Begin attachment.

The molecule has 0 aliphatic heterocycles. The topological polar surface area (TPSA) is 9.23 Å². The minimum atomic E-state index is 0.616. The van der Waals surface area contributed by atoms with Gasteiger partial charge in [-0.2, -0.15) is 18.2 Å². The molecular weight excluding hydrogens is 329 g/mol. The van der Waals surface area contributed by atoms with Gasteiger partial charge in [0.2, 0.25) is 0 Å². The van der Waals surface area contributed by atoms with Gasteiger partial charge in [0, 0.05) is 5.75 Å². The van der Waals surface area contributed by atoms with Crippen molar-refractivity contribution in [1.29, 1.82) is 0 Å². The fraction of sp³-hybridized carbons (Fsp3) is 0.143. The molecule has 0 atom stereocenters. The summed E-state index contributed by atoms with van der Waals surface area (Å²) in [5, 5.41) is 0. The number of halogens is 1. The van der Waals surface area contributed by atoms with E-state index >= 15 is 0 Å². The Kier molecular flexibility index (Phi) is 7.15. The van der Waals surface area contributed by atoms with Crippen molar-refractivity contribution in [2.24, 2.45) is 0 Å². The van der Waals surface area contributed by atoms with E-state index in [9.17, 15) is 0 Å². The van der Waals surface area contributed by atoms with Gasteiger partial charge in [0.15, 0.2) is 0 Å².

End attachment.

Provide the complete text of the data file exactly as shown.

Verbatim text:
The molecule has 0 aliphatic heterocycles. The topological polar surface area (TPSA) is 9.23 Å². The minimum atomic E-state index is 0.616. The van der Waals surface area contributed by atoms with Gasteiger partial charge in [-0.2, -0.15) is 18.2 Å². The molecular weight excluding hydrogens is 329 g/mol. The van der Waals surface area contributed by atoms with Gasteiger partial charge in [0.2, 0.25) is 0 Å². The van der Waals surface area contributed by atoms with Gasteiger partial charge in [0, 0.05) is 5.75 Å². The van der Waals surface area contributed by atoms with Crippen molar-refractivity contribution in [1.29, 1.82) is 0 Å². The fraction of sp³-hybridized carbons (Fsp3) is 0.143. The molecule has 0 atom stereocenters. The summed E-state index contributed by atoms with van der Waals surface area (Å²) in [5, 5.41) is 0. The number of halogens is 1. The van der Waals surface area contributed by atoms with E-state index >= 15 is 0 Å². The Kier molecular flexibility index (Phi) is 7.15. The van der Waals surface area contributed by atoms with Crippen molar-refractivity contribution in [2.24, 2.45) is 0 Å². The van der Waals surface area contributed by atoms with E-state index in [9.17, 15) is 0 Å². The van der Waals surface area contributed by atoms with Gasteiger partial charge in [0.15, 0.2) is 0 Å².